Getting and Spending: European and American Consumer Societies in the Twentieth Century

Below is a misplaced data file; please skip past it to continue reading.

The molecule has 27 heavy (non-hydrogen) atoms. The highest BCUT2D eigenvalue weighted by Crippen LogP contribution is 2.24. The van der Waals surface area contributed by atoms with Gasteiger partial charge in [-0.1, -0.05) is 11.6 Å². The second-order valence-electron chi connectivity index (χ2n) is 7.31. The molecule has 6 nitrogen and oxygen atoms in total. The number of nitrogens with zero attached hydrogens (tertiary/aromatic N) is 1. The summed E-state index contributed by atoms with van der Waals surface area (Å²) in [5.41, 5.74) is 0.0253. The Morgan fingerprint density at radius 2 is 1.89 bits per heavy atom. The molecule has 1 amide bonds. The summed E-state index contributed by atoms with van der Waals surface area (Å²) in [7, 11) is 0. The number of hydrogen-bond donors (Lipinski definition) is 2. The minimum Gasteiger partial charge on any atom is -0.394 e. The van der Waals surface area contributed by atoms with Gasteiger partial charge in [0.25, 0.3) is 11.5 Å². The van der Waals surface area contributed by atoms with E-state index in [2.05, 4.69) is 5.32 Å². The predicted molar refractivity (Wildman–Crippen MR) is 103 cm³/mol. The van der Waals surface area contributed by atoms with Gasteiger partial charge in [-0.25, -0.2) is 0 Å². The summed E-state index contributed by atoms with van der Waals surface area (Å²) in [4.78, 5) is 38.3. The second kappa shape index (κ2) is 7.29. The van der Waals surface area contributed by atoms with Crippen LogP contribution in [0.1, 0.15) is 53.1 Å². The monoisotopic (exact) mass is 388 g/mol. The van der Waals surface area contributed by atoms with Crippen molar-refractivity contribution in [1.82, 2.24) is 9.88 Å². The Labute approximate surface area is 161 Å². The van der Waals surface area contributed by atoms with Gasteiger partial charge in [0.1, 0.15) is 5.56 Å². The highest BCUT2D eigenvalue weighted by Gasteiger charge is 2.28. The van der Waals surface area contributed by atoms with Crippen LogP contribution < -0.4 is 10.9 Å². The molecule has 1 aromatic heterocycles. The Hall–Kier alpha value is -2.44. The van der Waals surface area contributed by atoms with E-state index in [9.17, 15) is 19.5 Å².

The developing history of consumption is not so much a separate field, as a prism through which many aspects of social and political life may be viewed. The essays in this collection represent a variety of approaches in Europe and America; yet their commonalities suggest recent directions in the scholarship, raising such themes as consumption and democracy, the development of a global economy, the role of the state, the centrality of consumption to Cold War politics, the importance of the Second World War as a historical divide, the language of consumption, the contexts of locality, race, ethnicity, gender, and class, and the environmental consequences of twentieth-century consumer society. Implicitly, and sometimes explicitly, they explore the role of the historian as social, political, and moral critic. The essays discuss products, corporate strategies, government policies, and ideas about consumption. Unlike other studies of twentieth-century consumption, this book provides international comparisons.